WPC Acquires Key Property along Loyalhanna Creek
Mon, Feb 14th 2011, 15:07. Filed under News Releases.
Pittsburgh, Pa. – February 14, 2011 – The Western Pennsylvania Conservancy (WPC) today acquired high-priority land in the Ligonier Valley that includes several small wetlands and 1,900 feet of stream frontage along Loyalhanna Creek.
The newly conserved, 36-acre parcel in Cook Township, Westmoreland County lies in close proximity to 3,000 acres of conserved land within the upper Loyalhanna Creek watershed. The Conservancy’s purchase expands protection of this scenic section of the Laurel Highlands and further protects Loyalhanna Creek, a long-term conservation priority for WPC.
“With nearly 2,000 feet of stream frontage, this property will have a direct, positive impact on water quality in the headwaters of Loyalhanna Creek,” said Laurel Highlands Program Director Mike Kuzemchak.
Permanent conservation of this land expands protection of the Ligonier Valley, a high-priority conservation region for the Western Pennsylvania Conservancy, said President and CEO Thomas Saunders. “The Ligonier Valley’s beautiful farms, unspoiled character, rolling landscape and productive farmland make this region a treasure,” said Saunders. “The Conservancy has full-time staff focused just on land protection in the Valley, where we’ve conserved over 8,000 acres, and the Laurel Highlands, where we’ve protected almost 80,000 acres.”
The Conservancy intends to sell the Cook Township parcel, with restrictions, to a conservation buyer and would hold a conservation easement on the property. A conservation easement is a legal agreement between a private landowner and WPC that limits future uses of the land in order to protect its conservation values. “The conservation easement on the property will ensure that future generations will be able to enjoy its natural beauty,” said Kuzemchak.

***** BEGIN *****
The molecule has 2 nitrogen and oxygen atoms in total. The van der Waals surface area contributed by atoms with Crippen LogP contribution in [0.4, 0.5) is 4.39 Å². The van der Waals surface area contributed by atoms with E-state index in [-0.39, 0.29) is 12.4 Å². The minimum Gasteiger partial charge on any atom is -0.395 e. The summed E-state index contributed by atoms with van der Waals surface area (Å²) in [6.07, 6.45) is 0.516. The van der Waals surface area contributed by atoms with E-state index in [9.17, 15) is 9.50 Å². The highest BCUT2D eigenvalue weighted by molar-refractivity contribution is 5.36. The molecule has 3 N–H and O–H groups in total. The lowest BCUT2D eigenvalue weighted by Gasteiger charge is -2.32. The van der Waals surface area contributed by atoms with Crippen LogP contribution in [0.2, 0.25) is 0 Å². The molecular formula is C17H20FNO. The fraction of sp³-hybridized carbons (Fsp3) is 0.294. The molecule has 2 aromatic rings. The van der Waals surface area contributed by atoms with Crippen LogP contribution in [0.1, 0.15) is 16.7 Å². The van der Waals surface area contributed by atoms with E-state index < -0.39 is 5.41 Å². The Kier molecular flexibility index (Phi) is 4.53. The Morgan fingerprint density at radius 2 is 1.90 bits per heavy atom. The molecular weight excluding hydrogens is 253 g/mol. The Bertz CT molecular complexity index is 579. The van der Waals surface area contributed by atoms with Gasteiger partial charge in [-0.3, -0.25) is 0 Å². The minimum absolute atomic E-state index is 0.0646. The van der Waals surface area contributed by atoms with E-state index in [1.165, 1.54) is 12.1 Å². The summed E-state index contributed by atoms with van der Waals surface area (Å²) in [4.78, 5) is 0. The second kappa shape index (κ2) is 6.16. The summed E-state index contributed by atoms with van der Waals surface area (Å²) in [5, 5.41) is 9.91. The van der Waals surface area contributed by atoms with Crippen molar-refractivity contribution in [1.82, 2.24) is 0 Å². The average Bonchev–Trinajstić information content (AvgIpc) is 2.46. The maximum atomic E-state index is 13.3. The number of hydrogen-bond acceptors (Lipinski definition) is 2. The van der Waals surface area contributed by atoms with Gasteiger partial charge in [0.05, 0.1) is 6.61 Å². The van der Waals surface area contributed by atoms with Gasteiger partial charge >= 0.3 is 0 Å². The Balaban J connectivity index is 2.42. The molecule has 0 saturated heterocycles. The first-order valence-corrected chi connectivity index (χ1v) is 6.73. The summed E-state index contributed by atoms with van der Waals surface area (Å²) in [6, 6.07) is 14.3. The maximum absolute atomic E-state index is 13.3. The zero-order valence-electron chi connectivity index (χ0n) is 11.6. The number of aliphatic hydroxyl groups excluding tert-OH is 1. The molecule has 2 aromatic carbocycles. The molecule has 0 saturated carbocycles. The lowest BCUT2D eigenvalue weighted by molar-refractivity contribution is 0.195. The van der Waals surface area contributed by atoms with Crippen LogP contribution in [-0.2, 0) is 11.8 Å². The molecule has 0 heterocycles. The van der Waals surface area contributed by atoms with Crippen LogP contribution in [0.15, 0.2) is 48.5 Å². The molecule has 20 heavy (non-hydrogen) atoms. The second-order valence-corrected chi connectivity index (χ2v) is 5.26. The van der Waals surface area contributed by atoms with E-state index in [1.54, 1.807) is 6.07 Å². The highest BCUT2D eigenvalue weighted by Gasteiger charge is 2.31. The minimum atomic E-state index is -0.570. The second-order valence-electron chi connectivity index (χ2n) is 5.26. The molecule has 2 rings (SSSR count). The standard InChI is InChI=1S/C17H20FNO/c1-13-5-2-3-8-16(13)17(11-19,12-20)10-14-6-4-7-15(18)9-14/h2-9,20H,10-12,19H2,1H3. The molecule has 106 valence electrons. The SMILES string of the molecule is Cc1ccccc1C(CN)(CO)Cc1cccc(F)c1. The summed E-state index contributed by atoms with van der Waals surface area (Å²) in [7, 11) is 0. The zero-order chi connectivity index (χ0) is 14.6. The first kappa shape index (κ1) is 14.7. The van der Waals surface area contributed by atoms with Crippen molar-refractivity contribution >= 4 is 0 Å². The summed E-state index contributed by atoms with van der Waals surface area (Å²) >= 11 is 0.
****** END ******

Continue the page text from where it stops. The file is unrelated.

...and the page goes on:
Proceeds from the sale of this property would be used to support additional conservation work by WPC in the Ligonier Valley.
Photos have been made available for media use at: http://goo.gl/Z6pOP
About the Western Pennsylvania Conservancy
The Western Pennsylvania Conservancy (WPC) enhances the region’s quality of life by protecting and restoring exceptional places. A private nonprofit conservation organization founded in 1932, WPC helped to establish ten state parks and has conserved nearly 229,000 acres of natural lands and waterways. The Conservancy owns and operates Fallingwater, the Frank Lloyd Wright house in Mill Run, Pa. that symbolizes people living in harmony with nature. In addition, WPC enriches our region’s cities and towns through 140 community gardens and greenspaces that are planted with the help of 12,000 volunteers. The work of the Western Pennsylvania Conservancy is accomplished through the support of more than 11,000 members. For more information, visit WaterLandLife.org.